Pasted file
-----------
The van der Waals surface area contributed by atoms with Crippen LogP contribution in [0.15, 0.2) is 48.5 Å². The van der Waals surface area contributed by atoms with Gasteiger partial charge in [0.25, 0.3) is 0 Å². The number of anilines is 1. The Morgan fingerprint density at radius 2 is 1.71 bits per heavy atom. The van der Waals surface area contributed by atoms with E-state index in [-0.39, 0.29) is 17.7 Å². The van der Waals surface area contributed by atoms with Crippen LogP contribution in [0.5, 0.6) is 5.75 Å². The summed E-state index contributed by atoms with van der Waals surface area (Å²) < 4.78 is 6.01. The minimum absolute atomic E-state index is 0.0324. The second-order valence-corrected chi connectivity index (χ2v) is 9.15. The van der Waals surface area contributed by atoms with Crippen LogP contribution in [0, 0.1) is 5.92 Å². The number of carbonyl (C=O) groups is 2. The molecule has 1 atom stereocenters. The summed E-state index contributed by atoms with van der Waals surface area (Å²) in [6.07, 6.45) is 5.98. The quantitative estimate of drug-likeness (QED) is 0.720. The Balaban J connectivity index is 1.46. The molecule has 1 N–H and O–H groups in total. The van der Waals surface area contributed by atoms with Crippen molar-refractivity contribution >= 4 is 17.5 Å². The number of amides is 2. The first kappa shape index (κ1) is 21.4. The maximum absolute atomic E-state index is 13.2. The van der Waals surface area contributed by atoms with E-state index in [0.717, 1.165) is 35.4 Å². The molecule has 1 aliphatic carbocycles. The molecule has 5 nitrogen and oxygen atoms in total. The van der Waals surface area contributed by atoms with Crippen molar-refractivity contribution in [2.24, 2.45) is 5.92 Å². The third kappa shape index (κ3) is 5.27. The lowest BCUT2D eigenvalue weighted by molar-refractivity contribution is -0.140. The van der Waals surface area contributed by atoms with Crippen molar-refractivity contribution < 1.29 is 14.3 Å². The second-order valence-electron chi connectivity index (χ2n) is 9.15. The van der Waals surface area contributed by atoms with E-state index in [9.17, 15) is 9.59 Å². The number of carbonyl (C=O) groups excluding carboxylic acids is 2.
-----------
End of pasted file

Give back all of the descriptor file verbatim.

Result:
The van der Waals surface area contributed by atoms with Crippen LogP contribution in [0.15, 0.2) is 48.5 Å². The van der Waals surface area contributed by atoms with Gasteiger partial charge in [0.25, 0.3) is 0 Å². The number of anilines is 1. The Morgan fingerprint density at radius 2 is 1.71 bits per heavy atom. The van der Waals surface area contributed by atoms with E-state index in [-0.39, 0.29) is 17.7 Å². The van der Waals surface area contributed by atoms with Crippen LogP contribution in [0.5, 0.6) is 5.75 Å². The summed E-state index contributed by atoms with van der Waals surface area (Å²) < 4.78 is 6.01. The minimum absolute atomic E-state index is 0.0324. The second-order valence-corrected chi connectivity index (χ2v) is 9.15. The van der Waals surface area contributed by atoms with Crippen LogP contribution in [0, 0.1) is 5.92 Å². The number of carbonyl (C=O) groups is 2. The molecule has 1 atom stereocenters. The summed E-state index contributed by atoms with van der Waals surface area (Å²) in [6.07, 6.45) is 5.98. The quantitative estimate of drug-likeness (QED) is 0.720. The Balaban J connectivity index is 1.46. The molecule has 1 N–H and O–H groups in total. The van der Waals surface area contributed by atoms with Crippen molar-refractivity contribution >= 4 is 17.5 Å². The number of amides is 2. The first kappa shape index (κ1) is 21.4. The maximum absolute atomic E-state index is 13.2. The van der Waals surface area contributed by atoms with E-state index in [0.717, 1.165) is 35.4 Å². The molecule has 1 aliphatic carbocycles. The molecule has 5 nitrogen and oxygen atoms in total. The van der Waals surface area contributed by atoms with Crippen molar-refractivity contribution in [2.24, 2.45) is 5.92 Å². The third kappa shape index (κ3) is 5.27. The lowest BCUT2D eigenvalue weighted by molar-refractivity contribution is -0.140. The van der Waals surface area contributed by atoms with Crippen molar-refractivity contribution < 1.29 is 14.3 Å². The second-order valence-electron chi connectivity index (χ2n) is 9.15. The van der Waals surface area contributed by atoms with E-state index in [9.17, 15) is 9.59 Å². The number of carbonyl (C=O) groups excluding carboxylic acids is 2.